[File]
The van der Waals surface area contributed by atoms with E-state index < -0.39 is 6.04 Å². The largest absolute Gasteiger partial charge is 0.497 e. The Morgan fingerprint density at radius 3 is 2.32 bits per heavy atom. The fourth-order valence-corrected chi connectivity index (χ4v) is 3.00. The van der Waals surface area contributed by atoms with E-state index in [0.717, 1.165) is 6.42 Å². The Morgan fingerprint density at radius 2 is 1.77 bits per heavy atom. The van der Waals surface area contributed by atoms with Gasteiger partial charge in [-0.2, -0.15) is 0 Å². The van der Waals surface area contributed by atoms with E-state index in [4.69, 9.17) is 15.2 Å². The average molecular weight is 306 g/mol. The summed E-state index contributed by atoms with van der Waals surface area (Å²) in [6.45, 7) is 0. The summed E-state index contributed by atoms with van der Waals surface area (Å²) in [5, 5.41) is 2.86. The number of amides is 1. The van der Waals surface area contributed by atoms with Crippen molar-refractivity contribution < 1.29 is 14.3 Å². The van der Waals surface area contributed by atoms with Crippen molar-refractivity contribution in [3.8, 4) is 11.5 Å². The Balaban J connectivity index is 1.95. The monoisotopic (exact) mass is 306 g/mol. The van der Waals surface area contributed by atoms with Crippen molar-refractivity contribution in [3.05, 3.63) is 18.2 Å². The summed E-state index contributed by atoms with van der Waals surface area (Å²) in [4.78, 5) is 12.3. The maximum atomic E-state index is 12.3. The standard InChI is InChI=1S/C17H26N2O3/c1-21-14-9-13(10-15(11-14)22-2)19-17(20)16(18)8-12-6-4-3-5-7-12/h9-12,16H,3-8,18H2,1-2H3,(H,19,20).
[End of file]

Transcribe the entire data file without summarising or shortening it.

The van der Waals surface area contributed by atoms with E-state index < -0.39 is 6.04 Å². The largest absolute Gasteiger partial charge is 0.497 e. The Morgan fingerprint density at radius 3 is 2.32 bits per heavy atom. The fourth-order valence-corrected chi connectivity index (χ4v) is 3.00. The van der Waals surface area contributed by atoms with E-state index in [0.717, 1.165) is 6.42 Å². The Morgan fingerprint density at radius 2 is 1.77 bits per heavy atom. The van der Waals surface area contributed by atoms with Gasteiger partial charge in [-0.2, -0.15) is 0 Å². The van der Waals surface area contributed by atoms with E-state index in [4.69, 9.17) is 15.2 Å². The average molecular weight is 306 g/mol. The summed E-state index contributed by atoms with van der Waals surface area (Å²) in [6.45, 7) is 0. The summed E-state index contributed by atoms with van der Waals surface area (Å²) in [5, 5.41) is 2.86. The number of amides is 1. The van der Waals surface area contributed by atoms with Crippen molar-refractivity contribution < 1.29 is 14.3 Å². The van der Waals surface area contributed by atoms with Crippen molar-refractivity contribution in [3.8, 4) is 11.5 Å². The Balaban J connectivity index is 1.95. The monoisotopic (exact) mass is 306 g/mol. The van der Waals surface area contributed by atoms with Crippen molar-refractivity contribution in [3.05, 3.63) is 18.2 Å². The summed E-state index contributed by atoms with van der Waals surface area (Å²) in [4.78, 5) is 12.3. The maximum atomic E-state index is 12.3. The standard InChI is InChI=1S/C17H26N2O3/c1-21-14-9-13(10-15(11-14)22-2)19-17(20)16(18)8-12-6-4-3-5-7-12/h9-12,16H,3-8,18H2,1-2H3,(H,19,20).